Jim Hall On Piano Jazz The innovative guitarist plays "Blue Monk" with host Marian McPartland in a session from 2003.

Jim Hall On Piano Jazz

Listen: Jim Hall On Piano Jazz

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Jim Hall. Frans Schellekens/Redferns hide caption

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Frans Schellekens/Redferns

Jim Hall.

Frans Schellekens/Redferns

Set List

  • "Body And Soul" (Green, Heyman, Sour)
  • "One Morning In May" (Carmichael, Mitchell)
  • "Silent Pool" (McPartland)
  • "Across The City" (J. Hall)
  • "Free Piece" (J. Hall, McPartland)
  • "All The Things You Are" (Hammerstein, Kern)
  • "Blue Monk" (T. Monk)
  • "Just The Way You Look Tonight" (Fields, Kern)

Widely admired as a gifted and innovative player, jazz guitarist Jim Hall had a career that spanned more than five decades. In a session recorded in 2003, the NEA Jazz Master teamed up with host Marian McPartland and bassist Gary Mazzaroppi for "Blue Monk," and performed solo in "All the Things You Are."

Hall was born in 1930 in Cleveland, Ohio. He got his first guitar at age 9, and was gigging professionally by the time he was a teenager. He graduated from the Cleveland Institute of Music in 1955 and moved to Los Angeles, where he studied with classical guitarist Vincente Gomez.

Hall began playing with Chico Hamilton's quintet shortly after arriving on the West Coast, but it was his three-year stint with the Jimmy Giuffre Three, beginning in 1956, that shaped his lifelong preference for working in duos and trios. From the 1950s through the mid-'60s, he worked with Ben Webster, Ella Fitzgerald, Lee Konitz, Sonny Rollins, Art Farmer, Paul Desmond, Gary Burton, Bob Brookmeyer and Bill Evans.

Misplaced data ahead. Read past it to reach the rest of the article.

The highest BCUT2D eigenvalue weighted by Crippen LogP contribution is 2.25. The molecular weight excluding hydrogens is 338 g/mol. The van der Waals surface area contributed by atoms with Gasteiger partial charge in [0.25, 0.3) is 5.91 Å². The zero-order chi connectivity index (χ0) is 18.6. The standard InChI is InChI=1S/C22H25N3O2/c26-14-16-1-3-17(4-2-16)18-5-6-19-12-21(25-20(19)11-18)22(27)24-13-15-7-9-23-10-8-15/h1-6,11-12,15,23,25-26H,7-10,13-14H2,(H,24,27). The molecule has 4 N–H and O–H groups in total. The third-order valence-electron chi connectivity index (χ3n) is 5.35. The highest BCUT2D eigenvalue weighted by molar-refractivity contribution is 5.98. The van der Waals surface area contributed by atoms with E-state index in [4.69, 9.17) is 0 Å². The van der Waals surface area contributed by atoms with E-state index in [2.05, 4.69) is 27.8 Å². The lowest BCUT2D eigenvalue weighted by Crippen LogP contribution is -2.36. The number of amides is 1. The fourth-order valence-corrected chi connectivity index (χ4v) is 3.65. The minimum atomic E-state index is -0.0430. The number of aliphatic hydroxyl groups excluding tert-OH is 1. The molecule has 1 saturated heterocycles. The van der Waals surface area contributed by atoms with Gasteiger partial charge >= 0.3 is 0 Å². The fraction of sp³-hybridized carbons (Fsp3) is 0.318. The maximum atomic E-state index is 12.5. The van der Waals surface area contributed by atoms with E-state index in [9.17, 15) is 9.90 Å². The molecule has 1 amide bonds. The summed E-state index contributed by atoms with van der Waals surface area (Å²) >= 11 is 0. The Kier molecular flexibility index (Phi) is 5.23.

In 1965, Hall retired from music to fight a personal battle against alcoholism. He returned to professional work shortly thereafter, working in the house band on The Merv Griffin Show. By 1966, he had quit the show and was again working as a full-time jazz musician.

Hall's creative output over the intervening years continued to emphasize improvisation in duos and trios, as well as challenging arrangements for larger ensembles. He went on to play with Ron Carter, Terry Clarke, George Shearing, Pat Metheny and Itzhak Perlman. His playing influenced generations of players, including John Scofield, Bill Frisell, Nels Cline and Julian Lage. In 2004, he was awarded an NEA Jazz Masters fellowship.

Hall died in his sleep in New York on Dec. 10, 2013. He was 83.

Originally recorded Dec. 3, 2003.